Wine Talk

Snooth User: JonDerry

Valtellina, and other regions for Nebbiolo

Posted by JonDerry, Aug 12, 2013.

I did some random research today, or just internet wine travels that somehow led me to Valtellina, a place that I might have briefly heard about in the past but didn't really resonate. Anyway, it's a very cool climate, with some of the best wines grown in high altitudes that are run by families, not corporations. 

As far as producers go, one that I looked in to and that seems to be one of the most well respected in the region is Ar Pe Pe. I've seen this listed multiple different ways on-line. Wine-Searcher recognizes it as "Ar Pe", but other alternates are ARPEPE, Ar.Pe.Pe., and the list goes on. Virtually impossible to find via west coast US, though I noticed Berkeley Wine Co. has one of their basic wines.

Here's the blog link I found talking about the wines

Incidentally, for domestic Nebbiolo, I'm hearing it doesn't get much better than Palmina out of Santa Barbara. Their basic Nebbiolo goes for about $30, and they have a few single vineyard bottlings all the way up to $70.00

Replies

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Reply by EMark, Aug 12, 2013.

Thanks, John.  I first heard about Valtelina in an article in, I assume, the local periodical about 30 years ago.  Shortly after reading that article, I actually found a bottle of Inferno in a local wine store.  I did buy it, and, to the best of my recollection, I enjoyed it.  That was the last bottle I've ever seen.

Thanks for the tip on Palmina.  That is certainly useful information.  California Nebbiolo is to Piedmont Nebbiolo like California Pinot Noir is to Burgundy Pinot Noir.  Although I do have to say that I have enjoyed most of the California Nebbiolos that I have had--for that matter, even the Mexican ones.  Pricing on the Palmina sounds fine.

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Reply by gregt, Aug 12, 2013.

John - it's a good area to look at.  One of the better ones IMO is Triacca Superiore - ripe but not overdone, great balance, good fruit, sees a bit of oak but not too much, was my house wine for a while but they have importer problems.

And at the other end is stuff like the Conti Sentoli Salis Inferno. The inferno is one of the four subzones of the area - it's warmer than the others but I don't think it's really all that hot to be an inferno. In any event, that wine doesn't do a lot for me - acidic as hell and not a lot of fruit. Sorry emark!

Between those two extremes you have a few if you can find them.  The Ar Pe Pe falls about midway for my taste so I won't pay for it, but if you've not had it, give it a try.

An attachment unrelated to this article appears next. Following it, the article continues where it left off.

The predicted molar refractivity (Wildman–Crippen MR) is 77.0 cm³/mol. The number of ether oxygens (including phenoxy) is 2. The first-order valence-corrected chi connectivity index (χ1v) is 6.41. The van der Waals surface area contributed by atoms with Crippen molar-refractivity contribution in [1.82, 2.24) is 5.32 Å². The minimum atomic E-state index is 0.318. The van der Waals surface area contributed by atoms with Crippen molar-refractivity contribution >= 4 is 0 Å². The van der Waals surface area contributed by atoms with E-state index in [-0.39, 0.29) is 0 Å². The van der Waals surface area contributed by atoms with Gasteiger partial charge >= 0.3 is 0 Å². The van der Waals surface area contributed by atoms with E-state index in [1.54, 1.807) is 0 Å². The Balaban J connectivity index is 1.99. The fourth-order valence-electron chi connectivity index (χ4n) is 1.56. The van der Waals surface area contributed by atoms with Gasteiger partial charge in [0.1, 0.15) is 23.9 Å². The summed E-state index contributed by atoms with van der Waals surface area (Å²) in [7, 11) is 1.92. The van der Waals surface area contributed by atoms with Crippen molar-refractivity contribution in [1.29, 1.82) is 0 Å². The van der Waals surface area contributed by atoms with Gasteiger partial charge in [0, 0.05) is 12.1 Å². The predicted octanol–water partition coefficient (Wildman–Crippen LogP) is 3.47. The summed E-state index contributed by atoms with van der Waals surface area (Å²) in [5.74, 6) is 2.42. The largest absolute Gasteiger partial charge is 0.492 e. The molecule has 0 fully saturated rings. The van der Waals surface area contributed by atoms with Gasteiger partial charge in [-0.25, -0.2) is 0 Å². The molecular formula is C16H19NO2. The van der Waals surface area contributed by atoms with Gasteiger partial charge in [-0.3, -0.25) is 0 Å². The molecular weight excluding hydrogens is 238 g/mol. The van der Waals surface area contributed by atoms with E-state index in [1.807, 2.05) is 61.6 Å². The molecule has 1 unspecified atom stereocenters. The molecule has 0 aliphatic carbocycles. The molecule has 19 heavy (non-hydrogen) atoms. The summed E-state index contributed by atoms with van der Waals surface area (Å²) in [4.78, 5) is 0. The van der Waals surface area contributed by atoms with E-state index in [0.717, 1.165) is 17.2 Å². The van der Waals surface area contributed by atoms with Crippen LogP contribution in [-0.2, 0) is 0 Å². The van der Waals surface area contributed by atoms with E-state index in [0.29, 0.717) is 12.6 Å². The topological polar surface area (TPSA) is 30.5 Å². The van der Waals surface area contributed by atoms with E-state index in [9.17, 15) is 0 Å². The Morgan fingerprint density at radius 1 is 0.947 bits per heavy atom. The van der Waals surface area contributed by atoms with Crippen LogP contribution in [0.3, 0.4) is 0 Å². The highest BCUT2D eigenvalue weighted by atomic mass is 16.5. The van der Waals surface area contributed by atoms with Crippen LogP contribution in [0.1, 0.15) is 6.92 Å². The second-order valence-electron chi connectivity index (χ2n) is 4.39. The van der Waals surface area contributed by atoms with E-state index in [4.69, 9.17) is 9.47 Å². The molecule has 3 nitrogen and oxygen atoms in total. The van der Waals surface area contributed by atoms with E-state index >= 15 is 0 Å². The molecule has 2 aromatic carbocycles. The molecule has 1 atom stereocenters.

Best thing is though, that the wines are usually in the $20s, which compares favorably with the Palmina. BTW - I agree about the Palmina. Their entire lineup actually, whites and reds are good. Wish more people would do those grapes, which seem so much better suited to CA than some of the French ones.

And while you're looking at Valtellina, don't forget that some producers, like Sandro Fay, do szforzato - it's kind of like Amarone but with Nebbiolo.

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Reply by EMark, Aug 13, 2013.

Greg, who knows what I thought was goood in 1985.  ;-)  More than likely, my No. 1 requirement was that it be liquid.  On the other hand, I still look for acid in my wines, today.

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Reply by Richard Foxall, Aug 13, 2013.

I'm the heretic about Palmina, although I've only had their dolcetto.  It was ripe without being particularly fruit-driven and over-oaked.  Can't speak to the Nebbiolo.  With all the AM Abbona and Chionetti for under $20, I don't see the value.

I have not had Valtellina, but for my Nebbiolo dollar, I wish that more US stores carried wines from Ghemme.  I happened to meet the assistant somm for Italian wines from Meadowood the other day, and he wasn't even familiar with the region.  I drank a bit of it in Piedmont/Lago Maggiore last year and thought it was stunning.  If you can find it, it can go for about $24 to about $40, depending on whether it's a single vineyard (cru) or not.  Really good stuff.  Truthfully, we are just beginning to get out of the rut of Chianti/Brunello/Barolo/Barbaresco in the US.  There's a lot more from Italy that we don't get, including some really good Pinot Nero, Lagrein, and on and on.  Of course, we're in a rut on French wine, too, but getting better and still far ahead of where we are on Italian wine.  (Only two stores carry one bottling each of Vino Nobile de Montepulciano in SF/The Bay Area--and we have two "Italian wine" specialty stores, supposedly.)

In addition to Palmina and L. A. Cetto, a Mexican producer whose Nebbiolo Emark and I have enjoyed, Jim Clendenen of Au Bon Climat/Bien Nacido Vineyards grows and makes Nebbiolo.  Clendenen Family Vineyards Bricco Buon Natale Nebbiolo is about $30 at K&L.  I have a bottle of the 2005 and am planning a tasteoff against a 2004 Aldo Conterno and a 2004 Corino.  Any takers?

 

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Reply by EMark, Aug 15, 2013.